I love food. I love Mexican food. I love, love Greek and Lebanese food. I love, love, love Thai food. I love, love, love... well, you get the idea. I love to eat good food from all over the globe. It's even more enjoyable when it comes straight from our own kitchen, as I've mentioned before.
I'm really grateful to my parents for not allowing my brother and me to be picky eaters, and instead nurturing in us an appreciation for a variety of foods. I have pet-peeves aplenty, and a picky eater is somewhere very close to the top of that list. Parents today just don't get it, and I have a very low tolerance for guests who allow their children to pick over food and waste what, by God's provision, our blood, sweat and tears have brought to the table. I once thought these parents were terribly lazy; but on closer inspection, I realized that they exert far more effort in succumbing to their child's every whimsical craving than if they were to just take a bit of time to insist on the consumption of balanced meals.
I've had my share of battles with one of our children, in particular. But to this day, the boy knows that once he's enjoyed his meal his way, he'll be consuming that gargantuan pile of tomatoes he cast aside on his plate. And he does.
But I digress. The point of this post is to show off my new pizza apron. Never mind that it says "Basmati Rice" and "Produce of Pakistan" on the front. When I examined the rice bag in my hand as I approached the trash can, I thought, "Recycle. Vintage. Italian." I had this vintage-looking red floral fabric that I scored rather cheaply last year at a huge one-day fabric sale in Pittsburgh. (Sue, was it the Salvation Army?) It came to mind immediately. (It reminds me of a quilt that I've kept from my childhood, only in a different color.)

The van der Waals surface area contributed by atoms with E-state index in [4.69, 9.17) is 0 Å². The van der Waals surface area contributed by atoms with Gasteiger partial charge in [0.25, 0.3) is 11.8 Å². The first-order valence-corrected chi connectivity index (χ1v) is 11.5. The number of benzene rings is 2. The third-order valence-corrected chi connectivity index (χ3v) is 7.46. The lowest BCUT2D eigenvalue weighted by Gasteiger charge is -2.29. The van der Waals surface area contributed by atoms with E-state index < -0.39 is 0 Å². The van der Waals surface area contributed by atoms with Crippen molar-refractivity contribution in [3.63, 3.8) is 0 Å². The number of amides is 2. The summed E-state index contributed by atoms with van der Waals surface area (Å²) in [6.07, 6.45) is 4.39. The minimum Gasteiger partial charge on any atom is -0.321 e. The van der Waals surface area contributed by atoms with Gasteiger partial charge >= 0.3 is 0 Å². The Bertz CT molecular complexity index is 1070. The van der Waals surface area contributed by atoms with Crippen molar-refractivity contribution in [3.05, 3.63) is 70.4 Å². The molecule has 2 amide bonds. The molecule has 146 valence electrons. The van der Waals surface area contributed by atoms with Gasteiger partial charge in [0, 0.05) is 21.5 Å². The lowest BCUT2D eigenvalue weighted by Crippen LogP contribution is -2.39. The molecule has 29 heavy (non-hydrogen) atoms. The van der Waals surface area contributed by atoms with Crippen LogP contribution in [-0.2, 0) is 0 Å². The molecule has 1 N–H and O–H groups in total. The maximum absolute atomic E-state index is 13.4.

The girls and I like to make homemade pizza and calzones, so I decided that this would make a perfect pizza-making apron. It brought to mind an old Italian cookbook my dad still has. The title says something about "Mama D", although I don't remember the full title. Well, my name starts with "D", and I'm a mama who loves to cook Italian food...
SIDEBAR NOTE: I was going to type "Voila!" Then I thought that I should use Italian, so I checked the translator on my computer. From French to Italian, the translation is "Ecco". I checked this against English, and all it means is "here". That just doesn't have quite the passion I intended to convey. No wonder we English speakers have adopted so many French words. They say it better.
I included a loop for a hand towel, since I wash my hands more often than a surgeon when I cook. I get so upset when someone mistakes my yucky hand towel for a dish towel during clean-up (which is on-going). I find myself looking for the towel all over the kitchen. It's a mess. You know, dead skin and all...
I'm just going to swallow my pride and confess that I bailed on a much more ambitious pocket idea. The fabric kept puckering when I'd try to insert a between-layers pocket. Ugh! I must conquer it, but I had to give up. That one detail was stretching this hour-or-so project into something much longer and less fun.
Anyway, I suppose if I'm old enough for fabric from my childhood era to be considered "vintage", I'm old enough to be called Mama D. This isn't exactly a "diva" project, but I like the "mama" feel it has to it. Sadly, we're planning to order pizza tonight, rather than make it ourselves. Soon, though.
This is my only finished project this week, other than mending a skirt for Morgan (finally -- that patient darling) and a pair of jeans for Craig Grayson. I've nearly finished a pair of shorts for Gabriela, but I'll post those when they're all done (hopefully next week). I may even have a bonus item to share that Gab's been working on. She's been so diligent.
Don't forget to visit Amy and see what others have sewn this week.